There has been a series of conversations at our house about what costume our 9-year-old son will be wearing on Halloween. He has decided that his costume will be made from a cardboard box (he feels that it is tradition: in past years, he has been a Lego®, a birdhouse, a television, and a clock). Beyond that, the options are incalculable: he could go out into the neighborhood disguised as a board game, a rocket ship, a refrigerator or a hundred other ‘boxy’ things. For one night a year, my son will get the opportunity to pretend that he is someone or something else.
When he gets older, he will get the opportunity to pretend that he is someone or something else all the time. Lord willing, he will learn how to fashion and wear a mask to disguise his true self in the business world, the social spaces and marketplace. We all, as we mature, put on masks to protect our frail vulnerabilities and preserve our fragile sensitivities. We all learn that there are things about us that we choose to keep to ourselves: we temper our opinions, our preferences and our accomplishments to avoid being rejected by those around us. We all wear masks and pretend that we belong.
Except, we cannot wear the masks all the time. They chafe upon us and distort our vision. They prevent us from expressing our emotions and enjoying nourishment. So, we take them off and show ourselves to those we love and to those who love us. In those moments we find comfort and strength in being know as we truly are.
Beside all this, there is one who knows us, whether we don our masks or not; the one who created us knows us completely. We cannot hide our thoughts from Him. We cannot keep our opinions from Him. We cannot shield our motives from His eyes. It serves no purpose to wear a disguise in His presence, as He see through our cardboard boxes and knows who we are. There is a word in the New Testament that describes our attempts at pretending we are someone or something else, a word which literally means ‘a play actor’: hypocrite. It is this word that Jesus uses to describe those who perform a role in public places to protect themselves:
“So when you give to the needy, do not announce it with trumpets, as the hypocrites do in the synagogues and on the streets, to be honored by others. … And when you pray, do not be like the hypocrites, for they love to pray standing in the synagogues and on the street corners to be seen by others. … When you fast, do not look somber as the hypocrites do, for they disfigure their faces to show others they are fasting.” Matthew 6:2, 5, 16
One night a year is sufficient time to wear a costume and pretend that you are a superhero or a celebrity or a washing machine. Perhaps you will need a disguise at the next corporate outing or family reunion. You need not wear these things just to make people like you. You need to know that the One who made you knows what is behind your mask, and loves you just as you are.
A few days ago I received the following text messages (all at 9:48am) from one of my children:
“can you buy me (a particular band’s concert) tickets at (a particular website) at 10 please”
“I will die”
What strikes me about this ‘conversation’ is my child’s overwhelming dread over an unsatisfied need. It was as if my phone was telling me that if I was unable to procure these ducats my child will cease to exist. As it turned out, I was, in fact, unable to procure these ducats and my child did NOT cease to exist. Can you imagine, though, my child’s emotional state in that moment, feverishly spelling out her dire need?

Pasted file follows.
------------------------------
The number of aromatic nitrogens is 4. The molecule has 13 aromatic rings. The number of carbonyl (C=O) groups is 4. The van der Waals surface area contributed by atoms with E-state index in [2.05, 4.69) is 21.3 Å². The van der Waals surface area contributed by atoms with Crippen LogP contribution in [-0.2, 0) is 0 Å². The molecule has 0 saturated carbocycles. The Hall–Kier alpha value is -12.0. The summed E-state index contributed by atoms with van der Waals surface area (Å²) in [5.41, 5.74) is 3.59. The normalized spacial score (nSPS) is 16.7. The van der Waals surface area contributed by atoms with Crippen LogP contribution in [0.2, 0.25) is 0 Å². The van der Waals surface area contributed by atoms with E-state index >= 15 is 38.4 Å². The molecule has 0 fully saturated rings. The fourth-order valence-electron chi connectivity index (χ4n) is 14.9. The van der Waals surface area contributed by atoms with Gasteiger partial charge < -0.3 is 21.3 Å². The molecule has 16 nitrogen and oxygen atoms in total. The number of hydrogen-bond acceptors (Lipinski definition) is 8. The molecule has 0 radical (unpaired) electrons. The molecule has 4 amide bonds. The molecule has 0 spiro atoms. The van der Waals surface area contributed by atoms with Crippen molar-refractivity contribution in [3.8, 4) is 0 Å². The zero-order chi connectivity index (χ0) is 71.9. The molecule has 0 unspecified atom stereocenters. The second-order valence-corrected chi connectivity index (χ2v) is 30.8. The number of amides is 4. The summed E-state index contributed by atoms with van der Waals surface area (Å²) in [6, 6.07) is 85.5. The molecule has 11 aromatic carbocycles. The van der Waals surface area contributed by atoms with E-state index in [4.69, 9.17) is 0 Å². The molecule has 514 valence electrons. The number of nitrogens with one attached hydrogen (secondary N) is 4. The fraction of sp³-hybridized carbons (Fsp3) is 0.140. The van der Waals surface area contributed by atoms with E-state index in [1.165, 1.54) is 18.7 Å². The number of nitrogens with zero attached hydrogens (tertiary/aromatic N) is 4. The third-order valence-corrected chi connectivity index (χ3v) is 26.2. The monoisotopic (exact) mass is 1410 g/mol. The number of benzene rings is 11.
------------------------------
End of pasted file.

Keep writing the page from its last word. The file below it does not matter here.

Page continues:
If you are anything like me, I am sure you can relate to my child’s plight because we, too, have been filled with dread over the possibility that a dire need (like concert tickets on a school night) might remain unsatisfied. I ‘need’ things all the time and I regularly text my father, I mean pray to my heavenly Father, to meet those needs: I need more money, more time, more people at church, more patience, more wisdom, more things. Sometimes I even think that something awful will happen if I cannot get what I ask.
“If that is how God clothes the grass of the field, which is here today and tomorrow is thrown into the fire, will he not much more clothe you – you of little faith?” Matthew 6:30
The above verse is taken from a larger lesson Jesus gave as part of his Sermon on the Mount. He is teaching his followers about the futility of worry and the working of faith. He has already asked, rhetorically, if anyone has been able to add to his lifespan even an hour through worry. He has said that God meets all the needs of things as insignificant as birds and grasses and then asked the question quoted above. He calls them – and could also call me – ‘you of little faith’. When we fret over what we have yet to get we show ourselves to have a faith deficiency.
The solution to our ‘little faith’ existence begins with God. He is sovereign (meaning He rules over all things) and exercises His sovereignty to express, among many other wonderful attributes, His providence (a fancy word of Latin derivation meaning foresight). In other words God has control and power over all of creation and utilizes everything to provide everything He knows, from the beginning of all time, we will need. Since this is true, if we haven’t got it today, it is because God knows we have no need of it today. God will provide when we truly need it.
A few words after he chides his followers for having ‘little faith’, Jesus reminds them that their heavenly Father knew what they needed. God knows what you and I need, too. He knows better than we do what we cannot live without. He knows and He has promised to provide those things, whatever they may be, to all those who seek His kingdom and His righteousness. So, even though we may think that we will die if we cannot get what we ‘need’, the truth is that the Author of Life will supply it when He knows we need it. I guess I need to stop worrying so much.